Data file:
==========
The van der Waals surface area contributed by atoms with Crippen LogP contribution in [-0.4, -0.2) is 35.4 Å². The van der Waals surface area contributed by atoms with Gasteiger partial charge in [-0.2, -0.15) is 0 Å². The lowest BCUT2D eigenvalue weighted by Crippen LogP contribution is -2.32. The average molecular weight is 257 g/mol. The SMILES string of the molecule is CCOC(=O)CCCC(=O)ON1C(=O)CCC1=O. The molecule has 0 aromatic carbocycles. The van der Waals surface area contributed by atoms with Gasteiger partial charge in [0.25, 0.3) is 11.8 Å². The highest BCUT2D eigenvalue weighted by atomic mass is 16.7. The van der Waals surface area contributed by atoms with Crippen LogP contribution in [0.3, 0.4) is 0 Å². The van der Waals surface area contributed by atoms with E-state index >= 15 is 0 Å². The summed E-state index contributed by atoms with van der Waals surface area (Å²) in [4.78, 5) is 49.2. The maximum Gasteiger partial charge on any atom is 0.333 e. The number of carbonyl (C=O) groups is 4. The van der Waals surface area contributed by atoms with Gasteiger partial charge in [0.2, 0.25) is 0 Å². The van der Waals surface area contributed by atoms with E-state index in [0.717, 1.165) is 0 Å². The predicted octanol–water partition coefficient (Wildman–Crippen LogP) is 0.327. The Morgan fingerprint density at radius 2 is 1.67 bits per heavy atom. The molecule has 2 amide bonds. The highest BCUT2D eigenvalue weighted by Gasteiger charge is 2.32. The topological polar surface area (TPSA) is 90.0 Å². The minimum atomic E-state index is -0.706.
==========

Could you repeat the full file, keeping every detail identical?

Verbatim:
The van der Waals surface area contributed by atoms with Crippen LogP contribution in [-0.4, -0.2) is 35.4 Å². The van der Waals surface area contributed by atoms with Gasteiger partial charge in [-0.2, -0.15) is 0 Å². The lowest BCUT2D eigenvalue weighted by Crippen LogP contribution is -2.32. The average molecular weight is 257 g/mol. The SMILES string of the molecule is CCOC(=O)CCCC(=O)ON1C(=O)CCC1=O. The molecule has 0 aromatic carbocycles. The van der Waals surface area contributed by atoms with Gasteiger partial charge in [0.25, 0.3) is 11.8 Å². The highest BCUT2D eigenvalue weighted by atomic mass is 16.7. The van der Waals surface area contributed by atoms with Crippen LogP contribution in [0.3, 0.4) is 0 Å². The van der Waals surface area contributed by atoms with E-state index >= 15 is 0 Å². The summed E-state index contributed by atoms with van der Waals surface area (Å²) in [4.78, 5) is 49.2. The maximum Gasteiger partial charge on any atom is 0.333 e. The number of carbonyl (C=O) groups is 4. The van der Waals surface area contributed by atoms with Gasteiger partial charge in [0.2, 0.25) is 0 Å². The van der Waals surface area contributed by atoms with E-state index in [0.717, 1.165) is 0 Å². The predicted octanol–water partition coefficient (Wildman–Crippen LogP) is 0.327. The Morgan fingerprint density at radius 2 is 1.67 bits per heavy atom. The molecule has 2 amide bonds. The highest BCUT2D eigenvalue weighted by Gasteiger charge is 2.32. The topological polar surface area (TPSA) is 90.0 Å². The minimum atomic E-state index is -0.706.